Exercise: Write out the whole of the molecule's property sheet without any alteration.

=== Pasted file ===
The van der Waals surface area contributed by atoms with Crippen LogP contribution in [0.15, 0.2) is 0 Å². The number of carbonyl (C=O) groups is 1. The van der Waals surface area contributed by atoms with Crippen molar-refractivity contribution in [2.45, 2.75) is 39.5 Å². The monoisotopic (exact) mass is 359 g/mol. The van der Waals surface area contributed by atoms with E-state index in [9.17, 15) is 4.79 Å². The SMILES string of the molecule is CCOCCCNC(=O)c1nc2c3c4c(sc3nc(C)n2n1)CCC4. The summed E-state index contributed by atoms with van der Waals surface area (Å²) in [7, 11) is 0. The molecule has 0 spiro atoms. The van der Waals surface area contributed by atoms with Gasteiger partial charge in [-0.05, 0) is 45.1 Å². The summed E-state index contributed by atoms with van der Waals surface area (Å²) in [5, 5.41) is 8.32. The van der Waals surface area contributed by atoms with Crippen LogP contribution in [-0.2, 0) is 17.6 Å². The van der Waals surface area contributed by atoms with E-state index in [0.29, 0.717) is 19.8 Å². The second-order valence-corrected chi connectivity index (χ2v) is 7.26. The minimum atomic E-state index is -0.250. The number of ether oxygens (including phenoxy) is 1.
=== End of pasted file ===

The van der Waals surface area contributed by atoms with Crippen LogP contribution in [0.15, 0.2) is 0 Å². The number of carbonyl (C=O) groups is 1. The van der Waals surface area contributed by atoms with Crippen molar-refractivity contribution in [2.45, 2.75) is 39.5 Å². The monoisotopic (exact) mass is 359 g/mol. The van der Waals surface area contributed by atoms with E-state index in [9.17, 15) is 4.79 Å². The SMILES string of the molecule is CCOCCCNC(=O)c1nc2c3c4c(sc3nc(C)n2n1)CCC4. The summed E-state index contributed by atoms with van der Waals surface area (Å²) in [7, 11) is 0. The molecule has 0 spiro atoms. The van der Waals surface area contributed by atoms with Gasteiger partial charge in [-0.05, 0) is 45.1 Å². The summed E-state index contributed by atoms with van der Waals surface area (Å²) in [5, 5.41) is 8.32. The van der Waals surface area contributed by atoms with Crippen LogP contribution in [-0.2, 0) is 17.6 Å². The van der Waals surface area contributed by atoms with E-state index in [0.29, 0.717) is 19.8 Å². The second-order valence-corrected chi connectivity index (χ2v) is 7.26. The minimum atomic E-state index is -0.250. The number of ether oxygens (including phenoxy) is 1.